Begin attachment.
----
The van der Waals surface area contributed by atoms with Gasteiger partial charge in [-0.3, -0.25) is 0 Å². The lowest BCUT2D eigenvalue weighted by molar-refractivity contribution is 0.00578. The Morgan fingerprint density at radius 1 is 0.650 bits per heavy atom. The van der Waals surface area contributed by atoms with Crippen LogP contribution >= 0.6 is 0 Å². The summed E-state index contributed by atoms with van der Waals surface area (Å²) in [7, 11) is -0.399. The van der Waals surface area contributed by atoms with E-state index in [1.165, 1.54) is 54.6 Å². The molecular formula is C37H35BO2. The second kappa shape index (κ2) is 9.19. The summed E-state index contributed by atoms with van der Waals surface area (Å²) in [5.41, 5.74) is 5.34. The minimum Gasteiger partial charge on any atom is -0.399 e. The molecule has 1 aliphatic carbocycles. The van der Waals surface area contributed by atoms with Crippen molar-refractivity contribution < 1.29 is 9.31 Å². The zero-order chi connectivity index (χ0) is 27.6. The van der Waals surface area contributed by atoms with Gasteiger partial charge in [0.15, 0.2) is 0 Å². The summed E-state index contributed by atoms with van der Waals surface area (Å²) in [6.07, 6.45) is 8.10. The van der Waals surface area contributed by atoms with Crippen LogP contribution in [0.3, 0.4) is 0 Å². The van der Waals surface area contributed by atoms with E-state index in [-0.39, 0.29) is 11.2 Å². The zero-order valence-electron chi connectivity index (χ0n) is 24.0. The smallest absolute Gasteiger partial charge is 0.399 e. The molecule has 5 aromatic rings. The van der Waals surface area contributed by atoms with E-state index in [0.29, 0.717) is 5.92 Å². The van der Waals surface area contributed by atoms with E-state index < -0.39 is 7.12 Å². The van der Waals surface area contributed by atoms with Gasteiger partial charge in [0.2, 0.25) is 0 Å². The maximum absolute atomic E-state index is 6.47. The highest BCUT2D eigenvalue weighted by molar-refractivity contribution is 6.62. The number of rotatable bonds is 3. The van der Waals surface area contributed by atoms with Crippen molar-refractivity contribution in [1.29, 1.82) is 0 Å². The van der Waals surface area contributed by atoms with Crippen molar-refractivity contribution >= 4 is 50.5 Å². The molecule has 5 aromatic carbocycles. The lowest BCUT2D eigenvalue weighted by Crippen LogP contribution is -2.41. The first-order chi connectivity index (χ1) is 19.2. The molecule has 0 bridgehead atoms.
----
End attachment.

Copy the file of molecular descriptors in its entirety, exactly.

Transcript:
The van der Waals surface area contributed by atoms with Gasteiger partial charge in [-0.3, -0.25) is 0 Å². The lowest BCUT2D eigenvalue weighted by molar-refractivity contribution is 0.00578. The Morgan fingerprint density at radius 1 is 0.650 bits per heavy atom. The van der Waals surface area contributed by atoms with Crippen LogP contribution >= 0.6 is 0 Å². The summed E-state index contributed by atoms with van der Waals surface area (Å²) in [7, 11) is -0.399. The van der Waals surface area contributed by atoms with E-state index in [1.165, 1.54) is 54.6 Å². The molecular formula is C37H35BO2. The second kappa shape index (κ2) is 9.19. The summed E-state index contributed by atoms with van der Waals surface area (Å²) in [5.41, 5.74) is 5.34. The minimum Gasteiger partial charge on any atom is -0.399 e. The molecule has 1 aliphatic carbocycles. The van der Waals surface area contributed by atoms with Crippen molar-refractivity contribution < 1.29 is 9.31 Å². The zero-order chi connectivity index (χ0) is 27.6. The van der Waals surface area contributed by atoms with Gasteiger partial charge in [0.15, 0.2) is 0 Å². The summed E-state index contributed by atoms with van der Waals surface area (Å²) in [6.07, 6.45) is 8.10. The van der Waals surface area contributed by atoms with Crippen LogP contribution in [0.3, 0.4) is 0 Å². The van der Waals surface area contributed by atoms with E-state index in [-0.39, 0.29) is 11.2 Å². The zero-order valence-electron chi connectivity index (χ0n) is 24.0. The smallest absolute Gasteiger partial charge is 0.399 e. The molecule has 5 aromatic rings. The van der Waals surface area contributed by atoms with E-state index in [0.29, 0.717) is 5.92 Å². The van der Waals surface area contributed by atoms with E-state index < -0.39 is 7.12 Å². The van der Waals surface area contributed by atoms with Gasteiger partial charge in [0.2, 0.25) is 0 Å². The maximum absolute atomic E-state index is 6.47. The highest BCUT2D eigenvalue weighted by molar-refractivity contribution is 6.62. The number of rotatable bonds is 3. The van der Waals surface area contributed by atoms with Crippen molar-refractivity contribution in [1.29, 1.82) is 0 Å². The van der Waals surface area contributed by atoms with Crippen molar-refractivity contribution >= 4 is 50.5 Å². The molecule has 5 aromatic carbocycles. The lowest BCUT2D eigenvalue weighted by Crippen LogP contribution is -2.41. The first-order chi connectivity index (χ1) is 19.2. The molecule has 0 bridgehead atoms.